Women are taught a lot of things about how their bodies “should” look. The world is full of critics—and a woman’s harshest critic is usually herself. When celebrities are slammed in the tabloids for showing cellulite on the beach and models are demonized for being too thin, it’s no wonder we look in the mirror and aren’t 100 percent happy with what we see. In fact, 96 percent of women feel less than thrilled about their bodies. We hear you.
What Is Body Confidence, Anyway?
Body confidence is about so much more than showing off a killer six-pack (though, that’s pretty badass). Feeling good about your looks requires looking beyond them, to the complementary aspects of your life that color the way you see yourself. We asked YouBeauty experts from a variety of fields to weigh in on what body confidence means to them:
Tracy Hafen, YouBeauty Fitness Expert: “Body confidence, to me, is the social, physical and psychological/spiritual sense of assurance that comes from your physical characteristics. It’s not just about how your body looks but also how it performs.”
Heather Quinlan, YouBeauty Self-Image Expert: “How you feel about your body starts in your mind. If you think that everyone else in the room is thinner than you, you’re going to feel terrible and your body confidence will be low. If you think that you look pretty good, you’ll feel better and your body confidence will be higher.”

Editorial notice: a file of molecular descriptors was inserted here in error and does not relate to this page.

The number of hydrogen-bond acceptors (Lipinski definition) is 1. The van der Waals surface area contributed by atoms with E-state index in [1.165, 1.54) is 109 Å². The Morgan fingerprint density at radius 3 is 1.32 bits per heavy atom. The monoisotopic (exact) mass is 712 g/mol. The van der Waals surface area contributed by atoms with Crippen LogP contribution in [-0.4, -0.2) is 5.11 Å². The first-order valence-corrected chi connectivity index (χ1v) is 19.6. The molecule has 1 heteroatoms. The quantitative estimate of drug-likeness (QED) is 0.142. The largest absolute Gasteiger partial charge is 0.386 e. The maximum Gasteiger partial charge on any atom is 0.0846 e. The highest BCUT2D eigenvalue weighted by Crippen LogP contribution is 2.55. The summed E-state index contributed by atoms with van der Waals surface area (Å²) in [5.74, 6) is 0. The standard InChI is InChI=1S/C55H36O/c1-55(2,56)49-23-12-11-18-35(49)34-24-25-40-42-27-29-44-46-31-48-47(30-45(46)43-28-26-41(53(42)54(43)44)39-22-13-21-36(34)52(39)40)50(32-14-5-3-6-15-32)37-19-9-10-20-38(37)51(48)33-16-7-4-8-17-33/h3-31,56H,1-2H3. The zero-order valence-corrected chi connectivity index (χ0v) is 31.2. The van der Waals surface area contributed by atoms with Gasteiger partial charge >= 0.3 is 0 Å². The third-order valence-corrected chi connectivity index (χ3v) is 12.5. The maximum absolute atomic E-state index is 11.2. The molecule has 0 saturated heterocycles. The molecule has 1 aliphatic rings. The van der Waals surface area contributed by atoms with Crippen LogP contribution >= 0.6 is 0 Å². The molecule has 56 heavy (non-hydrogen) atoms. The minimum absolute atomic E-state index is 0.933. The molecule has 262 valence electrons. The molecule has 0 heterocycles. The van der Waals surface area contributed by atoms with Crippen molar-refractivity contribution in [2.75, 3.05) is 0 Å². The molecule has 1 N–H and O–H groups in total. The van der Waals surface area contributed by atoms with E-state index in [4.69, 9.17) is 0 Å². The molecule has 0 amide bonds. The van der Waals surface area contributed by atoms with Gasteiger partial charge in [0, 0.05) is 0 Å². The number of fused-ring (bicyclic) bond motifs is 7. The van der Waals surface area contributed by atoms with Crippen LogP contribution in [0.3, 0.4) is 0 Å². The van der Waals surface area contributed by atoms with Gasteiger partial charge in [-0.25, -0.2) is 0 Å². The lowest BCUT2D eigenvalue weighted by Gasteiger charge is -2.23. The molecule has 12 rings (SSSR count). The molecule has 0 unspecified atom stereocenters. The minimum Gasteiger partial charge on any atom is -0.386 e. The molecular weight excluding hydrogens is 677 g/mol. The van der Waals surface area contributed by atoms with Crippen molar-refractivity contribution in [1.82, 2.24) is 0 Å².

Kristin Kirkpatrick, R.D., YouBeauty Nutrition Expert: “Having a healthy body and having the confidence that you do are two very different things. The foods that can give you a great body—such as omega-3 fatty acids, black tea and dark chocolate—can also boost your mood. These are all foods that, in moderation, can help you live longer, happier and with oodles of confidence.”
Jacqui Stafford, YouBeauty Style Expert: “You should never, ever try to be or dress like anybody that you’re not. Figure out your body shape and dress for it. Forget about trends; what’s more important is finding what works for you. Confidence is always in style.”
Your mission, should you choose to accept it, is to accept your body.